COMP/CS 605 provides experience in designing and running parallel programs in a modern academic cluster setting. One goal is to make our way through as many parallel programming exercises as time will allow in an attempt to tackle computationally intense problems from both the CPU and GPU side, and to benchmark the results. This is parallel computing by doing, primarily in a Linux cluster environment, using C and Fortran programming languages. A broad goal is to provide students with tools and expertise that will help further the computational aspect of their research efforts.
Translating a mathematical description of a problem into a computer program description is a prerequisite skill for the course, as are: fluency with the objects, language, and methods of linear algebra & undergraduate calculus, program development (using line editors such as vi, and makefiles) in the Unix command environment, and writing C-Language computer programs. (Note: basic programming is not taught in this class but see COMP 526, where Unix/Linux command line environment is also taught). Here it is assumed that the student is an accomplished C programmer who is able to expertly navigate the Unix command line interface.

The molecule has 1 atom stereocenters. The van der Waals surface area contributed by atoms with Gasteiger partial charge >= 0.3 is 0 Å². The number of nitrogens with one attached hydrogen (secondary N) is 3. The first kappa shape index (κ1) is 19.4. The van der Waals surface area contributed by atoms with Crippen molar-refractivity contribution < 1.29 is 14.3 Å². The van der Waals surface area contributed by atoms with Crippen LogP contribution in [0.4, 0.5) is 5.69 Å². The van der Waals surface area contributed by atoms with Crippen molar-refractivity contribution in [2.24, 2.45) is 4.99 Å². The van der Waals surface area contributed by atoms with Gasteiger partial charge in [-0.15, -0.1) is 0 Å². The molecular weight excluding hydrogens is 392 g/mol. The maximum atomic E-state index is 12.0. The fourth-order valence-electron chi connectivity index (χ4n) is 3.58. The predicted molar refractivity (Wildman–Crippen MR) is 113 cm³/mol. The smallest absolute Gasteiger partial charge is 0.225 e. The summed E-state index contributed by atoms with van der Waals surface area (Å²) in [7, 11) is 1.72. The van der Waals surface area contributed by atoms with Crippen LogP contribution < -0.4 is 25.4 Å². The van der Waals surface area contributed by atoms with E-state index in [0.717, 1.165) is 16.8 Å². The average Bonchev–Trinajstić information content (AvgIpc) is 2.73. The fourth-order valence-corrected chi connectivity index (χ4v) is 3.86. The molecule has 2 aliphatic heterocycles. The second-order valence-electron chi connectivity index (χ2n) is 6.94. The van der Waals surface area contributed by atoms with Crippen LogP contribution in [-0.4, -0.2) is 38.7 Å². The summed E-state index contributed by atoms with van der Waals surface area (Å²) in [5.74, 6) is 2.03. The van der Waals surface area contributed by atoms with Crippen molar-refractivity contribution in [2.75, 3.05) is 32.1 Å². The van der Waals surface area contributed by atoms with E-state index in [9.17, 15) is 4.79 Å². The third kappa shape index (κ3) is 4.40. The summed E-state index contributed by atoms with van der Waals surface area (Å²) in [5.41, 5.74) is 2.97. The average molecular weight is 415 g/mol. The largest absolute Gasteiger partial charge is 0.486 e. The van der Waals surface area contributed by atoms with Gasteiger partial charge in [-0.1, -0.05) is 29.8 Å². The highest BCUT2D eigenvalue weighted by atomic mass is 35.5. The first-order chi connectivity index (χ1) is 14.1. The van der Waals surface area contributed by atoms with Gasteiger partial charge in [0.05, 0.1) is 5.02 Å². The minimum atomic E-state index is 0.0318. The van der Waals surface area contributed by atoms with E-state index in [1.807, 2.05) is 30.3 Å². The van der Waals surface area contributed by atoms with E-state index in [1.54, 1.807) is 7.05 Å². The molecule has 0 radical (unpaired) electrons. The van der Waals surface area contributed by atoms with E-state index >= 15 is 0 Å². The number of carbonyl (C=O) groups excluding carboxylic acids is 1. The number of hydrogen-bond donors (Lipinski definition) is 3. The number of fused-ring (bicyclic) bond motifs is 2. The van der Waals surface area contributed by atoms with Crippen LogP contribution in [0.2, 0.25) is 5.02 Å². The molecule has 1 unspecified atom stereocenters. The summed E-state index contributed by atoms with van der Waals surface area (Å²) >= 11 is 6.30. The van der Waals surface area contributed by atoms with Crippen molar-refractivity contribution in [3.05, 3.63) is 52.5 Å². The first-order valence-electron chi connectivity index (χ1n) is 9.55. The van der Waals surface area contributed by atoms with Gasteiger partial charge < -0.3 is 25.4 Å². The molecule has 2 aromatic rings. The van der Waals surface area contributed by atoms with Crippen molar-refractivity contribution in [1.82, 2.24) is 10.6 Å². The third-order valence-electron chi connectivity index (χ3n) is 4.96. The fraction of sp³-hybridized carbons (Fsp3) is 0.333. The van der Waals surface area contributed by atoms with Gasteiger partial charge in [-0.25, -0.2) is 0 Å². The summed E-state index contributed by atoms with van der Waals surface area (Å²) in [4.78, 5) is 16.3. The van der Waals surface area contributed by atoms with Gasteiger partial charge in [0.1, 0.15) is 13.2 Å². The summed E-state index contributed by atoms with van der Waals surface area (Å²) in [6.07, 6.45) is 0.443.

COMP/CS 605 is hands-on, with weekly and semi-weekly programming assignments.
The course will consist of the following modules, based on Pacheco's 2011 book, and through programming GPU devices using CUDA. These modules consist of:
- Introduction to Parallel Computing &
SciComp Basics: Unix, performance, benchmarking, analysis, resource management
- Distributed Computing with Message Passing Interface
- Shared-Memory Programming with Pthreads and OpenMP
- Cuda Programming
SyllabusEach of these modules will have 1-2 homework assignments and an in-class exam. See Homework
and Course Policies
for more details.